29-30 January, 2020 - Szeged, Hungary


Abstract details



Krisztián Zichó1, András Szőnyi1, Albert Barth1, Roland Gönczi1, Katalin E. Sos12, Viktor Varga1, Tamás F. Freund1, Gábor Nyiri1

1 Laboratory of Cerebral Cortex Research, Department of Cellular and Network Neurobiology, Institute of Experimental Medicine, Hungarian Academy of Sciences, Budapest, Hungary

2 János Szentágothai Doctoral School of Neurosciences, Semmelweis University, Budapest, Hungary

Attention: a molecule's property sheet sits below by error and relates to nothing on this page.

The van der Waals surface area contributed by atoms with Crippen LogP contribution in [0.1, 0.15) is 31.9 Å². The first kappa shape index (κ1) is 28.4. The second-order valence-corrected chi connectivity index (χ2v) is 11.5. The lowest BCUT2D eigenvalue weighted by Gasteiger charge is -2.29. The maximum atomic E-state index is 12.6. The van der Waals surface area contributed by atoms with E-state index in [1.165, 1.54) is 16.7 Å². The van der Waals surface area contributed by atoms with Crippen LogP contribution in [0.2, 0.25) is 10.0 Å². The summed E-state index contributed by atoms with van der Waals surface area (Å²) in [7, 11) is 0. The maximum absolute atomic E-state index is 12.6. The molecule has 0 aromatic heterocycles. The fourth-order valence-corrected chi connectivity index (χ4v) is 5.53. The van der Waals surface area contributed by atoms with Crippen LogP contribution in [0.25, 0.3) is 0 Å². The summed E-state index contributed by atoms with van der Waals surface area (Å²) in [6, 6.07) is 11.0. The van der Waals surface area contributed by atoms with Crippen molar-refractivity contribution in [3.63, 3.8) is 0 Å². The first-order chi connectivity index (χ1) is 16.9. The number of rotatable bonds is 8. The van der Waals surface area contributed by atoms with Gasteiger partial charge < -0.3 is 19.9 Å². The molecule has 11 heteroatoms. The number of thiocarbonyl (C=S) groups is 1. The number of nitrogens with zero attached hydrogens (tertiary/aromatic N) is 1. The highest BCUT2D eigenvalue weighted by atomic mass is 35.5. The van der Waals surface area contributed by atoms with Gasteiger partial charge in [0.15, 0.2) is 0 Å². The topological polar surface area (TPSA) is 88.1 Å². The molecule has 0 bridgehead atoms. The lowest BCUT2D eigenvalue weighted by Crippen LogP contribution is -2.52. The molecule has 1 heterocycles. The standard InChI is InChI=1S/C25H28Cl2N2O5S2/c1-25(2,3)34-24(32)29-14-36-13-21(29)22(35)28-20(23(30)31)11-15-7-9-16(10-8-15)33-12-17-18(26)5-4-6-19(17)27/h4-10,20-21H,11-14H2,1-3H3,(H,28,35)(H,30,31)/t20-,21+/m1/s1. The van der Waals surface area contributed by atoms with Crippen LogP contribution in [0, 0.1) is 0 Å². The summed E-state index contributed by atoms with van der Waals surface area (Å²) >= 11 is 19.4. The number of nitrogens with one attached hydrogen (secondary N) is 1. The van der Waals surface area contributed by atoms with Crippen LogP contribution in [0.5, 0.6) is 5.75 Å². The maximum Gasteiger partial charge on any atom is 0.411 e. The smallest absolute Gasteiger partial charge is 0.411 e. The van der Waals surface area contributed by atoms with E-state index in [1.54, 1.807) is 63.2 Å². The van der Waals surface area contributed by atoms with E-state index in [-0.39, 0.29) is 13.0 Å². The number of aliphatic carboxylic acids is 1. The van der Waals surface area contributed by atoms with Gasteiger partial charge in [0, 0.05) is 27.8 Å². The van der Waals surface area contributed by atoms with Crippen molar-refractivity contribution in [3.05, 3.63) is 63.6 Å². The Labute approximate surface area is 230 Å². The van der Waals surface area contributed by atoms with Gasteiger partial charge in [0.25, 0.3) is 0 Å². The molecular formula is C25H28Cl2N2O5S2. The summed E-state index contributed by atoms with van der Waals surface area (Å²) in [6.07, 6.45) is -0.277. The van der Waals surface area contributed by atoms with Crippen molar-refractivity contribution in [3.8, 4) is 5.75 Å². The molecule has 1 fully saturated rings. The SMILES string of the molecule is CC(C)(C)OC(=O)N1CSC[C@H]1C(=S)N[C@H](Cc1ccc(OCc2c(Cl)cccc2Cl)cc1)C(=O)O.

Acquisition of negative experience is essential for the survival. Negative stimuli immediately and simultaneously activate the main aversive centers, the lateral habenula (LHb) and medial ventral tegmental area (mVTA) and the memory processing septo-hippocampal system. However, it is still unknown, which neurons coordinate these processes during negative experience. Here, we found that the brainstem median raphe region (MRR) harbors a new type of excitatory population of neurons that expresses vesicular glutamate transporter 2 (vGluT2). These neurons innervate LHb, mVTA and the septo-hippocampal system and they receive inputs from negative experience-related brain centers. MRR vGluT2 neurons are rapidly and selectively activated during aversive, but not rewarding events. Optogenetic stimulation of MRR vGluT2 neurons induced acute and conditioned place aversion, suppressed reward seeking behavior and created memory acquisition-promoting hippocampal theta-oscillations. By contrast, optogenetic inhibition of MRR vGluT2-neurons during an aversive foot-shock impaired both contextual and cued fear memory-formation and prevented fear generalization. Our results suggest that MRR vGluT2-neurons are both necessary and sufficient to acquire negative experience and they may play an important role in several types of mood disorders.